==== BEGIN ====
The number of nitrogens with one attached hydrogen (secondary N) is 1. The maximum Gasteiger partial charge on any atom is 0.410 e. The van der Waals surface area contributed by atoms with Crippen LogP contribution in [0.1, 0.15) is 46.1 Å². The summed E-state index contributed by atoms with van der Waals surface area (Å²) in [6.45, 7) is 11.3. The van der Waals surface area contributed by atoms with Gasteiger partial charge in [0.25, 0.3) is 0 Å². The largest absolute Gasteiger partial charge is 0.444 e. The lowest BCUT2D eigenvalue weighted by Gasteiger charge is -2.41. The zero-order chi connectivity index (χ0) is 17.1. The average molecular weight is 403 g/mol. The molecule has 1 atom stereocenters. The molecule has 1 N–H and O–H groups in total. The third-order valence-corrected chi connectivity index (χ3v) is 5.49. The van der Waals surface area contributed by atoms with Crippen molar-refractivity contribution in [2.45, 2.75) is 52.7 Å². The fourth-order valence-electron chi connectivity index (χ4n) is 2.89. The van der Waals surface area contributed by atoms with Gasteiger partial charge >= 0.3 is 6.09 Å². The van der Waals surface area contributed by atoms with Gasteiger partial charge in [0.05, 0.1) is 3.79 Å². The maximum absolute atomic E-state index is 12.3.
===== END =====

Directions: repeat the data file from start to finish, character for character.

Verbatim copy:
The number of nitrogens with one attached hydrogen (secondary N) is 1. The maximum Gasteiger partial charge on any atom is 0.410 e. The van der Waals surface area contributed by atoms with Crippen LogP contribution in [0.1, 0.15) is 46.1 Å². The summed E-state index contributed by atoms with van der Waals surface area (Å²) in [6.45, 7) is 11.3. The van der Waals surface area contributed by atoms with Gasteiger partial charge in [0.25, 0.3) is 0 Å². The largest absolute Gasteiger partial charge is 0.444 e. The lowest BCUT2D eigenvalue weighted by Gasteiger charge is -2.41. The zero-order chi connectivity index (χ0) is 17.1. The average molecular weight is 403 g/mol. The molecule has 1 atom stereocenters. The molecule has 1 N–H and O–H groups in total. The third-order valence-corrected chi connectivity index (χ3v) is 5.49. The van der Waals surface area contributed by atoms with Crippen molar-refractivity contribution in [2.45, 2.75) is 52.7 Å². The fourth-order valence-electron chi connectivity index (χ4n) is 2.89. The van der Waals surface area contributed by atoms with Gasteiger partial charge >= 0.3 is 6.09 Å². The van der Waals surface area contributed by atoms with Gasteiger partial charge in [0.05, 0.1) is 3.79 Å². The maximum absolute atomic E-state index is 12.3.